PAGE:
The Chinese and Singapore governments have become key investors in Barclays, helping the UK firm to raise its offer for the Dutch bank ABN Amro.
Barclays is attempting to raise enough finance to take over ABN
The China Development Bank (CDB) and Temasek, the investment arm of the Singaporean government, have invested £2.4bn (3.6bn euros) in Barclays.
And they will invest a further £6.5bn if the ABN takeover goes through.
Barclays has said it will now pay £45.4bn (67.5bn euros) in cash and shares for the Dutch bank.
A group led by Royal Bank of Scotland (RBS) is also vying for ABN and its current offer is higher than Barclays' revised bid.
Shares in Barclays -rose after details of the Asian tie-ups emerged, closing 3% higher at 735 pence.
The BBC's Business Editor Robert Peston revealed on Sunday that the Asian deals were being negotiated.
He said that Barclays would be hoping that its new relationship with the CDB would yield it hundreds of millions of pounds in extra profits from doing new business in the Chinese economy.
If Barclays acquires ABN, the Chinese state would emerge with a shareholding of 7.7% in the enlarged group.
It has pledged not to raise its stake to more then 9.9% of the group over the next three years.
A smaller stake of about 3% would be taken by Temasek - which is owned by the Singapore government but says all investment decisions are made independently.
The company, whose chief executive is the wife of Singapore's prime minister, has about $80bn under management.
CDB is under direct control of the Chinese State Council and its governor has the rank of a government minister. At the same time analysts see the CDB as one of the country's most commercial institutions, financing industries including petrochemicals and railways.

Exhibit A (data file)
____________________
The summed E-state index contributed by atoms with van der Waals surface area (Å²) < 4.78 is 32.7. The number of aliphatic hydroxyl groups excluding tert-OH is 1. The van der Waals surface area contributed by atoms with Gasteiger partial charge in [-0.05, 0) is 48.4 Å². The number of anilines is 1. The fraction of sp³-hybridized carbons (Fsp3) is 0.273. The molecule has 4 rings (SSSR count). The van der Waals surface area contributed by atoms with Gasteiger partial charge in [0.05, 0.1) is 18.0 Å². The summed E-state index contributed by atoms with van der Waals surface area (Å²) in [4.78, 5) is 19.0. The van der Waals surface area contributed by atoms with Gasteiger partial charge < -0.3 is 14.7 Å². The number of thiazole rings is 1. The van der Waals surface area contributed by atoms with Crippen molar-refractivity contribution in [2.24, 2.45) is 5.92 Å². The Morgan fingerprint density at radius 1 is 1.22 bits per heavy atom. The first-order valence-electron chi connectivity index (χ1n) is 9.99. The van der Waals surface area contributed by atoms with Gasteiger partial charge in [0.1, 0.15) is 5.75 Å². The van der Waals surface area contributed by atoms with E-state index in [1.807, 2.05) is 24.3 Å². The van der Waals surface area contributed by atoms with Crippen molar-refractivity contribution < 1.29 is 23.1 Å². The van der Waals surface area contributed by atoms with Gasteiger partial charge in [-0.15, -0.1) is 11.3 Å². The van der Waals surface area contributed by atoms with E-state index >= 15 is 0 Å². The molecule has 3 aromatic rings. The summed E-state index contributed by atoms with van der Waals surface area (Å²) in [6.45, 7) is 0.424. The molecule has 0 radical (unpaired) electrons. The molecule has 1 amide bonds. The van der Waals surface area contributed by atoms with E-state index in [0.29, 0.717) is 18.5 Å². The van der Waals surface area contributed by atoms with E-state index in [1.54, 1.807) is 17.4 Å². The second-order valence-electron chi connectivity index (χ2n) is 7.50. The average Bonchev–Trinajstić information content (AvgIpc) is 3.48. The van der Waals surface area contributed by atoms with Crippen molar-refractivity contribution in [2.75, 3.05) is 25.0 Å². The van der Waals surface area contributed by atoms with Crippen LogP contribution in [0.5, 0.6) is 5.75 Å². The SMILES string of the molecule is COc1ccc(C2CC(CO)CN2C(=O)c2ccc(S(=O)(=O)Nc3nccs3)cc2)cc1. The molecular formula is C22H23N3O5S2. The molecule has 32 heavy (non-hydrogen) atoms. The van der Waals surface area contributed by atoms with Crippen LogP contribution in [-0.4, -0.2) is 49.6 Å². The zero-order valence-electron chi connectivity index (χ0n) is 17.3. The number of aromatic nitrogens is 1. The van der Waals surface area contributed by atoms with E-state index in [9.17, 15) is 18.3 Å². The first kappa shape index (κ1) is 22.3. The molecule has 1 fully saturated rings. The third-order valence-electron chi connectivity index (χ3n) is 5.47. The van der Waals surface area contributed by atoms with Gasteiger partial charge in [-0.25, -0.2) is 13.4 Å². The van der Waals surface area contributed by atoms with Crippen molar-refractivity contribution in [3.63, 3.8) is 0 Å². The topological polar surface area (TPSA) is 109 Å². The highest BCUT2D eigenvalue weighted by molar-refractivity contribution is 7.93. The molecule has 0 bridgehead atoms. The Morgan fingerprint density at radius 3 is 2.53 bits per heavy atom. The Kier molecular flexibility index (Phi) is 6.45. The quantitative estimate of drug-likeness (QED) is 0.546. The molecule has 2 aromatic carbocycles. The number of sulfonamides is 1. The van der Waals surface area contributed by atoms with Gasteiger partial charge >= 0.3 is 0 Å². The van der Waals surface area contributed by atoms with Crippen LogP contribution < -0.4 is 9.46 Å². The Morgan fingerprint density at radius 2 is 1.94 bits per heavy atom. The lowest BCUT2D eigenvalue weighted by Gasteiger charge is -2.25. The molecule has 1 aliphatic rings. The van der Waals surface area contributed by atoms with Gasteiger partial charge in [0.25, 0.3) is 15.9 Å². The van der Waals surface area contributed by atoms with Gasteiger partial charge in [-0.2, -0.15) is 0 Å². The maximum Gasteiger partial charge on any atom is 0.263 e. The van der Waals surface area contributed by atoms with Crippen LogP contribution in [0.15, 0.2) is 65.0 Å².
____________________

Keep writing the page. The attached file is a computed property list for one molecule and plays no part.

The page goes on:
Barclays chief executive John Varley said that he was "entirely comfortable" with the involvement of the Chinese in the business.
"This is the biggest external investment they have made and they have chosen Barclays," he said. "There should be a significant and positive reaction in global markets."
The Asian deals were arranged by the leading US private equity house, Blackstone - which recently sold a £1.5bn stake in itself to the Chinese state.
The Chinese state has $1.2 trillion of foreign exchange reserves to invest, much of which has been placed in US Treasuries or government bonds.
China recently signalled it would be taking a more imaginative and aggressive approach to how it invests its war chest, including buying significant holdings in overseas companies.
Beijing ending up with an influential stake in such an important European financial institution as the merged Barclays/ABN may prove controversial, Mr Peston added.
"When the initial excitement has died down, there will be some politicians and business people who will wonder whether when China buys abroad on this scale, the balance of economic power may be shifting eastward in a way that should concern us," he said.
RBS remained favourite to win the battle for ABN Amro because its offer was higher and had a greater cash element said Richard Hunter, head of UK equities at Hargreaves Lansdown Stockbrokers.
But he added: "The latest instalment in this major banking tug of war has yet again thrown into doubt the identity of the eventual winner."